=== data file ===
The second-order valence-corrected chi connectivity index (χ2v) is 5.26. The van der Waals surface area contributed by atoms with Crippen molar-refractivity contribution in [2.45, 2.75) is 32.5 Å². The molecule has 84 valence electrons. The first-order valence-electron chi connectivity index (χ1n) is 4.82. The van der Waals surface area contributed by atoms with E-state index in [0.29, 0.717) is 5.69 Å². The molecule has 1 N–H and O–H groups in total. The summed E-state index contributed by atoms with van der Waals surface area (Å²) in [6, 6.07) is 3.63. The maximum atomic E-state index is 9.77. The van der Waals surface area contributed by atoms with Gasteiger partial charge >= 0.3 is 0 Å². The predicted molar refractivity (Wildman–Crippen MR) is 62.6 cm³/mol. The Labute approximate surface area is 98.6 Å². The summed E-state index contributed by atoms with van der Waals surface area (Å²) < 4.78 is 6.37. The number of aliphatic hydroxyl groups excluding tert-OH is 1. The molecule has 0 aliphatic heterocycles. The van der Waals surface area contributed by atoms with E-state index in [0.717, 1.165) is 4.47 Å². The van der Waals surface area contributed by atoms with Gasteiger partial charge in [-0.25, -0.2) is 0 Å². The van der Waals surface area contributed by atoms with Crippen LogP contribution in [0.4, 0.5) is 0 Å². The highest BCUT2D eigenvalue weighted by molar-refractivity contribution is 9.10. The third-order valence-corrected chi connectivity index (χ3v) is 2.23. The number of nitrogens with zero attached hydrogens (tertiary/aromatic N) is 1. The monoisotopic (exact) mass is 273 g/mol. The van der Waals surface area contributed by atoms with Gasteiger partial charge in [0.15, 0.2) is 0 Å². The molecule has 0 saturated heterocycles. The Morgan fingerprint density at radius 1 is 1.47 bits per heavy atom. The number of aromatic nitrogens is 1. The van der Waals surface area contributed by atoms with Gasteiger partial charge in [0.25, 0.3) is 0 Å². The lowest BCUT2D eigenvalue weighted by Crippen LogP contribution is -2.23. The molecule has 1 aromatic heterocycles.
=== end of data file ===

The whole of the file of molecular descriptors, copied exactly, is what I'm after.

The second-order valence-corrected chi connectivity index (χ2v) is 5.26. The van der Waals surface area contributed by atoms with Crippen molar-refractivity contribution in [2.45, 2.75) is 32.5 Å². The molecule has 84 valence electrons. The first-order valence-electron chi connectivity index (χ1n) is 4.82. The van der Waals surface area contributed by atoms with E-state index in [0.29, 0.717) is 5.69 Å². The molecule has 1 N–H and O–H groups in total. The summed E-state index contributed by atoms with van der Waals surface area (Å²) in [6, 6.07) is 3.63. The maximum atomic E-state index is 9.77. The van der Waals surface area contributed by atoms with Gasteiger partial charge >= 0.3 is 0 Å². The predicted molar refractivity (Wildman–Crippen MR) is 62.6 cm³/mol. The Labute approximate surface area is 98.6 Å². The summed E-state index contributed by atoms with van der Waals surface area (Å²) < 4.78 is 6.37. The number of aliphatic hydroxyl groups excluding tert-OH is 1. The molecule has 0 aliphatic heterocycles. The van der Waals surface area contributed by atoms with E-state index in [0.717, 1.165) is 4.47 Å². The van der Waals surface area contributed by atoms with Gasteiger partial charge in [-0.25, -0.2) is 0 Å². The van der Waals surface area contributed by atoms with Crippen LogP contribution in [0.4, 0.5) is 0 Å². The highest BCUT2D eigenvalue weighted by molar-refractivity contribution is 9.10. The third-order valence-corrected chi connectivity index (χ3v) is 2.23. The number of nitrogens with zero attached hydrogens (tertiary/aromatic N) is 1. The monoisotopic (exact) mass is 273 g/mol. The van der Waals surface area contributed by atoms with Gasteiger partial charge in [0.15, 0.2) is 0 Å². The molecule has 0 saturated heterocycles. The Morgan fingerprint density at radius 1 is 1.47 bits per heavy atom. The number of aromatic nitrogens is 1. The van der Waals surface area contributed by atoms with Gasteiger partial charge in [0.25, 0.3) is 0 Å². The lowest BCUT2D eigenvalue weighted by Crippen LogP contribution is -2.23. The molecule has 1 aromatic heterocycles.